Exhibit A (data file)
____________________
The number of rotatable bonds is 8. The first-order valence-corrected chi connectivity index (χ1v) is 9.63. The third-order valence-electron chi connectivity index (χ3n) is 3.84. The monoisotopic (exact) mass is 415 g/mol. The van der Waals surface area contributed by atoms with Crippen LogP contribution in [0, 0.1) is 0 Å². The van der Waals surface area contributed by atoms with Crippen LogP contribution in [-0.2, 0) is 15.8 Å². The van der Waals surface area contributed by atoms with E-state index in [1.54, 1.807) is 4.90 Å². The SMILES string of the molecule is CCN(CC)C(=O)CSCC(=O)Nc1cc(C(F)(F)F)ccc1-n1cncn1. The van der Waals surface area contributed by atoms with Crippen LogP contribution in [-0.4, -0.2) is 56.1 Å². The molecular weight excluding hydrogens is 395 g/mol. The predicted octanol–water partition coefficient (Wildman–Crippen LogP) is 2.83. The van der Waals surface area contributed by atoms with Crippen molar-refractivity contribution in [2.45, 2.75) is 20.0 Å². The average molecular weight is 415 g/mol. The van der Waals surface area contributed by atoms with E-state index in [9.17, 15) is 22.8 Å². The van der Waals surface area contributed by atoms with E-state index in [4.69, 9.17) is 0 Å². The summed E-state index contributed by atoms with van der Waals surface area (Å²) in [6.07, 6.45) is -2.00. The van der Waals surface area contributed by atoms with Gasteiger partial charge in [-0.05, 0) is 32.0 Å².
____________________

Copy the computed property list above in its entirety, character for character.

The number of rotatable bonds is 8. The first-order valence-corrected chi connectivity index (χ1v) is 9.63. The third-order valence-electron chi connectivity index (χ3n) is 3.84. The monoisotopic (exact) mass is 415 g/mol. The van der Waals surface area contributed by atoms with Crippen LogP contribution in [0, 0.1) is 0 Å². The van der Waals surface area contributed by atoms with Crippen LogP contribution in [-0.2, 0) is 15.8 Å². The van der Waals surface area contributed by atoms with E-state index in [1.54, 1.807) is 4.90 Å². The SMILES string of the molecule is CCN(CC)C(=O)CSCC(=O)Nc1cc(C(F)(F)F)ccc1-n1cncn1. The van der Waals surface area contributed by atoms with Crippen LogP contribution in [-0.4, -0.2) is 56.1 Å². The molecular weight excluding hydrogens is 395 g/mol. The predicted octanol–water partition coefficient (Wildman–Crippen LogP) is 2.83. The van der Waals surface area contributed by atoms with Crippen molar-refractivity contribution in [2.45, 2.75) is 20.0 Å². The average molecular weight is 415 g/mol. The van der Waals surface area contributed by atoms with E-state index in [9.17, 15) is 22.8 Å². The van der Waals surface area contributed by atoms with E-state index in [4.69, 9.17) is 0 Å². The summed E-state index contributed by atoms with van der Waals surface area (Å²) in [6.07, 6.45) is -2.00. The van der Waals surface area contributed by atoms with Gasteiger partial charge in [-0.05, 0) is 32.0 Å².